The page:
After passing the Troubled Asset Relief Program, Bush famously said that he "abandoned free-market principles to save the free-market system." But Perry thinks TARP was a mistake—along with the subsequent efforts to backstop or stimulate the economy. Instead, he prefers a hands-off approach to the current economic crisis, at least on the federal level. "I think you allow the market to work its way through it," he says. "The idea that we own an automobile company today is staggering in its proportions. I don't understand why the TARP bill exists. Let the processes find their way." When it's pointed out that some of Washington's interventionist policies seem to have worked—if GM collapsed, there would have been tons of jobs lost, and now it's profitable again; without TARP, the banking system may have imploded, and now the money has been paid back—the governor doesn't blink. "I don't necessarily buy into the premise that somehow or another those measures saved jobs," he says.

Perry doesn't agree with the Tea Party on everything. While he criticizes the 17th Amendment in his book, he stops short, unlike some Tea Partiers, of calling for a return to an era when senators were elected by state legislatures instead of ordinary citizens. "I put the repeal of the 17th Amendment in the [category of] 'It's important to have that conversation, but relative to the spending, it's secondary,' he says. Same goes for the 14th amendment, which automatically grants citizenship to the native-born children of foreign-born residents, including illegal immigrants. "Is it being abused today?" Perry says. "It may be. But from the standpoint of 'Does it rise to the level of having a constitutional prohibition,' probably not." Perry's reluctance to rail against the 14th Amendment probably has something to do with the fact that he's the governor of a state with a huge Latino population—as does his willingness to allow (again, unlike many Tea Partiers) for some wiggle room on immigration reform. Asked whether the nation's 11 million illegal immigrants should be rounded up, shipped home, and told to "get back in line," Perry says, "Nope"; asked whether a pathway to citizenship would be a possibility after the borders are secured, he says, "Sure." It's clear that he's not as much of a hardliner on immigration as some Tea Partiers.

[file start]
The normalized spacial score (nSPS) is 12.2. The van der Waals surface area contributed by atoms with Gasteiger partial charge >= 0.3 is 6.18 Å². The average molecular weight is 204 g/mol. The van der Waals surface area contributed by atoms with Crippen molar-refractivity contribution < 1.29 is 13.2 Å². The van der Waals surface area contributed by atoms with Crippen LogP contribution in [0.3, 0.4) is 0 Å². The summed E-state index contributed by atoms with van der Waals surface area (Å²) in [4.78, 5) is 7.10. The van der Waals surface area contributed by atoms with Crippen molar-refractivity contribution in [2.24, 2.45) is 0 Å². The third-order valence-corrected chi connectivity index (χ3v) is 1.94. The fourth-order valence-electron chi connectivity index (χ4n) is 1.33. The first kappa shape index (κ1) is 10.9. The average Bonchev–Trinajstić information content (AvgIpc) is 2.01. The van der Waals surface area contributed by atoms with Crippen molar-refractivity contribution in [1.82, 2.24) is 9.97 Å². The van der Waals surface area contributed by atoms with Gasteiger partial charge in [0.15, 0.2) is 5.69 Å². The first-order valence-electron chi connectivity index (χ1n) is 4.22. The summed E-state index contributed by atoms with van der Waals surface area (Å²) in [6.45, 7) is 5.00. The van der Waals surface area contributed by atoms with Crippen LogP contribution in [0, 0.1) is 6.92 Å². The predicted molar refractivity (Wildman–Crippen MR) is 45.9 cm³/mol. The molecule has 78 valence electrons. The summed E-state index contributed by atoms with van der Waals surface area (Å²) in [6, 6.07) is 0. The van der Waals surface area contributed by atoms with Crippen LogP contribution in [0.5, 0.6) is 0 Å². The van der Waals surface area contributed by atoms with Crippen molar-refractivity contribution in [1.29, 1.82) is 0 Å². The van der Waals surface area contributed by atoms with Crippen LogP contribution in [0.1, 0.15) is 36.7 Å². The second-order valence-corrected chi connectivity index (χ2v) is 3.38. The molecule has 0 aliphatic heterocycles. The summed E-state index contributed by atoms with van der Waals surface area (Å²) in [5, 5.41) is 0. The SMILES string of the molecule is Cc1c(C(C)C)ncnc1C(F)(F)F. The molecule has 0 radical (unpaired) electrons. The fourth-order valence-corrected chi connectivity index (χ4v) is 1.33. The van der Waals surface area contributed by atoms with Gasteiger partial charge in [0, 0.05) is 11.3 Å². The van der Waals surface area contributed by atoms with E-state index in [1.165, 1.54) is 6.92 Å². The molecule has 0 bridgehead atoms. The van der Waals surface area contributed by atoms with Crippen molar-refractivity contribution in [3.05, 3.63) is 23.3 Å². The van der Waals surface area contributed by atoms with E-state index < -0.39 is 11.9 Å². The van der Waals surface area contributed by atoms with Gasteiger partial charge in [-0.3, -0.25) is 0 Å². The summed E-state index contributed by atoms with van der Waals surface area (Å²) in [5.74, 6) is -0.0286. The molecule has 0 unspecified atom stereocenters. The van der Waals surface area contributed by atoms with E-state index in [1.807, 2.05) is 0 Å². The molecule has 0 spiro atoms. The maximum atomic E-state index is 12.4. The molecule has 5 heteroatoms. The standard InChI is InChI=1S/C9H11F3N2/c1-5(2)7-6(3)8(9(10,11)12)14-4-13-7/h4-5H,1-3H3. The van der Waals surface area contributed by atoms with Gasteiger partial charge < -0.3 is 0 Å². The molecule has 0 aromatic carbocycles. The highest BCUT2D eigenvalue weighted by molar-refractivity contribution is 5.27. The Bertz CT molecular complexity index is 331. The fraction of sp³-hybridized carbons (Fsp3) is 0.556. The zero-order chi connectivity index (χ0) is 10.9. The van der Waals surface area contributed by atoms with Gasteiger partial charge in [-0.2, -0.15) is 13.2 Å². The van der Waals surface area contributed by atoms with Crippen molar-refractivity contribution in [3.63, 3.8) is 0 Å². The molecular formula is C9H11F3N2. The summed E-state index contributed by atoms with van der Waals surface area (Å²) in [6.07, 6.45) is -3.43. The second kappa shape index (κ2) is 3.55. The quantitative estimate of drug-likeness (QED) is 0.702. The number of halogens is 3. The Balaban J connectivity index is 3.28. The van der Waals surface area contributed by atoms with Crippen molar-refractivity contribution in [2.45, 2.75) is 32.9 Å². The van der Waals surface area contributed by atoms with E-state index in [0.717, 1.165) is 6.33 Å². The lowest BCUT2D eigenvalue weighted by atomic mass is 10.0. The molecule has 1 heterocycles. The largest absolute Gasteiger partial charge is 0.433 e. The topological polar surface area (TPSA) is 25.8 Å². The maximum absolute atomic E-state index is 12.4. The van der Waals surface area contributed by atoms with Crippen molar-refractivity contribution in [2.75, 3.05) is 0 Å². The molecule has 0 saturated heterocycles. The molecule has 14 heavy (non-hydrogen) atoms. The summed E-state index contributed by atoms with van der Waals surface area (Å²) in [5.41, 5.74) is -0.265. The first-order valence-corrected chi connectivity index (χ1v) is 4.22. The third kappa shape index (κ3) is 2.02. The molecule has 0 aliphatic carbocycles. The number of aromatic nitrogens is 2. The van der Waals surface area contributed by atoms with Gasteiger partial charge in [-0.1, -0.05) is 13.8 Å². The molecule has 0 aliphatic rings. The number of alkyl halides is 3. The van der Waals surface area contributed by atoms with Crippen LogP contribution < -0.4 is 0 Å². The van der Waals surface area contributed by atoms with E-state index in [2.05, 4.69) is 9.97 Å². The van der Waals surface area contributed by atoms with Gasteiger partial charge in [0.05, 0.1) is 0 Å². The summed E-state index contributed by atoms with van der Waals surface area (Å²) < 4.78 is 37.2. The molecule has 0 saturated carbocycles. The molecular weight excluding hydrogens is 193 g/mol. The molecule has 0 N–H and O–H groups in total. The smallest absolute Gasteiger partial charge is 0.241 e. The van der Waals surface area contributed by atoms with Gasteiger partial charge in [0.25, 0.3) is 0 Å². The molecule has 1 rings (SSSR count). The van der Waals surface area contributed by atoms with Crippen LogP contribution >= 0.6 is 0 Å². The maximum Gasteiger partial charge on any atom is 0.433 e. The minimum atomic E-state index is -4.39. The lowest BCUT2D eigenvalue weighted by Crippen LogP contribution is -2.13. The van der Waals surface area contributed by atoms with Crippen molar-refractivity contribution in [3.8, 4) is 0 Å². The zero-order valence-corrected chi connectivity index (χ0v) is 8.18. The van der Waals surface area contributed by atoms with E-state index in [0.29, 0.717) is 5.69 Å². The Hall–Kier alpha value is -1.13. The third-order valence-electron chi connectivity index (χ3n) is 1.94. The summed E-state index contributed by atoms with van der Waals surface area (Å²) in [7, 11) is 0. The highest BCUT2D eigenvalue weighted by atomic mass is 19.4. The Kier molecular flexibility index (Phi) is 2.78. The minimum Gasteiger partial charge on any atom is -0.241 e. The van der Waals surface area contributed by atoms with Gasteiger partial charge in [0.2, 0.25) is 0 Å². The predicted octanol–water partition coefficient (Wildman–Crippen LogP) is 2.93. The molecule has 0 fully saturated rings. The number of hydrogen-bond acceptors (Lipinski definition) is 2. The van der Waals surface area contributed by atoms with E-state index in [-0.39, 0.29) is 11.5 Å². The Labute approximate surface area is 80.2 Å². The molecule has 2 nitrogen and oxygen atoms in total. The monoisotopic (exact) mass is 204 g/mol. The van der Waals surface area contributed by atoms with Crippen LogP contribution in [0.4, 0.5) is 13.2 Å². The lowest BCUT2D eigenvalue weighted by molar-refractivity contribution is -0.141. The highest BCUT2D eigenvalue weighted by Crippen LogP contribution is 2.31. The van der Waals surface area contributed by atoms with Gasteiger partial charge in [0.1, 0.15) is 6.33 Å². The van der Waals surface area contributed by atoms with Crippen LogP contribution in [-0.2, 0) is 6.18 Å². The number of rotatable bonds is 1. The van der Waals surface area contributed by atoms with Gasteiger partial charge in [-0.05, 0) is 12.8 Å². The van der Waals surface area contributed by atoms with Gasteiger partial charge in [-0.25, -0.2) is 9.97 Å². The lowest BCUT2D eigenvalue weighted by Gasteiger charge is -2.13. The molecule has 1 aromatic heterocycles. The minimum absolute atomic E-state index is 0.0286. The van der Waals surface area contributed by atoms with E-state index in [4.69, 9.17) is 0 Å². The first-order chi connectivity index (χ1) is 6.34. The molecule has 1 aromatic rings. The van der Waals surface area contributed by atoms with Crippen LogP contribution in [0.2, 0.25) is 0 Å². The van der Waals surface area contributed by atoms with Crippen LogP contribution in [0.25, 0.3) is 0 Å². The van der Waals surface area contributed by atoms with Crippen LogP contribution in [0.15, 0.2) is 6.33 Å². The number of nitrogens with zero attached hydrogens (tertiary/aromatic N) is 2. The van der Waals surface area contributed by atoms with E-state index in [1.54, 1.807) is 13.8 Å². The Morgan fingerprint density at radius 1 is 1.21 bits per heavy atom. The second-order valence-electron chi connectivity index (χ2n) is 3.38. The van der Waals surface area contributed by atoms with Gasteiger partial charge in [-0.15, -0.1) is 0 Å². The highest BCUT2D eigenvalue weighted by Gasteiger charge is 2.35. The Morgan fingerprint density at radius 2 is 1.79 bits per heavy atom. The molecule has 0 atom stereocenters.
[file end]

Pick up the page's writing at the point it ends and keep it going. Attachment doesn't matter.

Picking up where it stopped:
But even if Perry isn't quite batting 1.000 on Tea Party issues, his average is higher than almost anyone else in the league. As such, he may provide activists with a model for the 2012 presidential campaign—a model that in its desire to scrap Social Security and Medicare, reverse 75 years of federal policy, and return power almost completely to the states is far to the right of any previous Republican president, including Ronald Reagan. "I could probably go through and find programs from each [Republican] president that were not as conservative as I am," Perry says. "We have to be principled and disciplined and learn how to say no. The idea that you can't put the genie back in the bottle is not correct." While the governor insists that he is "not going to run for president [and] not going to be a vice-presidential candidate," it's increasingly likely that candidates who share his views will be angling for both of those gigs. What remains to be seen is whether voters are ready to reward them for their conservatism—or whether they're more comfortable sticking closer to the center of the spectrum.